HealthDay News — Specific gastrointestinal (GI) syndromes including dysphagia, gastroparesis, constipation, and irritable bowel syndrome (IBS) without diarrhea are associated with Parkinson disease (PD), according to a study published online Aug. 24 in Gut.
Bo Konings, from the KU Leuven University Hospitals in Belgium, and colleagues performed a combined case-control and cohort study using the US-based medical record network TriNetX. Individuals with new-onset idiopathic PD were compared to matched negative controls (NCs) and patients with contemporary diagnoses of Alzheimer disease (AD) and cerebrovascular diseases to examine preceding GI syndromes.
The case-control analysis included 24,624 PD patients compared to NCs. Specific associations were seen for gastroparesis, dysphagia, IBS without diarrhea, and constipation with PD (compared with NC and patients with AD and cerebrovascular diseases) in the case-control analysis (odds ratios, 4.64, 3.58, 3.53, and 3.32, respectively, vs NCs) and in cohort analyses (relative risks, 2.43, 2.27, 1.17, and 2.38, respectively, vs NCs). In the case-control and cohort analyses, IBS with constipation and intestinal pseudo-obstruction showed PD specificity (odds ratio, 4.11 and relative risk, 1.84, respectively). In the cohort analysis, appendectomy reduced the risk for PD (relative risk, 0.48). No associations were seen for inflammatory bowel disease or vagotomy with PD.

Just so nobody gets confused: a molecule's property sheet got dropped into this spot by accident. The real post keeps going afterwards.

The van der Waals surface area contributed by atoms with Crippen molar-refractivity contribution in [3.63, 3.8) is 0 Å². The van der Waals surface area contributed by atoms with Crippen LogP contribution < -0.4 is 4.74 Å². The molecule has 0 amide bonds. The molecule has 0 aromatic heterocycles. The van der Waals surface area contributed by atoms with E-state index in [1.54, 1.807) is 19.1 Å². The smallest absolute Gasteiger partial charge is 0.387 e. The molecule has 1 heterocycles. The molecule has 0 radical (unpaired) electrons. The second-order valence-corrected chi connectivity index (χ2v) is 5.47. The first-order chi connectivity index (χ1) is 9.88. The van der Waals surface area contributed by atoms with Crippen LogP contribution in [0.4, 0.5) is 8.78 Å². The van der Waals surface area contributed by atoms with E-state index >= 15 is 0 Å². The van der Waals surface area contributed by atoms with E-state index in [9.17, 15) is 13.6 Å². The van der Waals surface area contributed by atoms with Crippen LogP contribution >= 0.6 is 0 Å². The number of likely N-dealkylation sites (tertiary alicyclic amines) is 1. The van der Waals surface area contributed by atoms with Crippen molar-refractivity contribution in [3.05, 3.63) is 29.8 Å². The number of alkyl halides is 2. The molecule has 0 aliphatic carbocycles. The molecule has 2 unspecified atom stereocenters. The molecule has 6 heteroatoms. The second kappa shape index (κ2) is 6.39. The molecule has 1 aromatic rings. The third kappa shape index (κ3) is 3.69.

“These findings warrant alertness for GI syndromes in patients at higher risk for PD and highlight the need for further investigation of GI precedents in AD and [cerebrovascular diseases],” the authors write.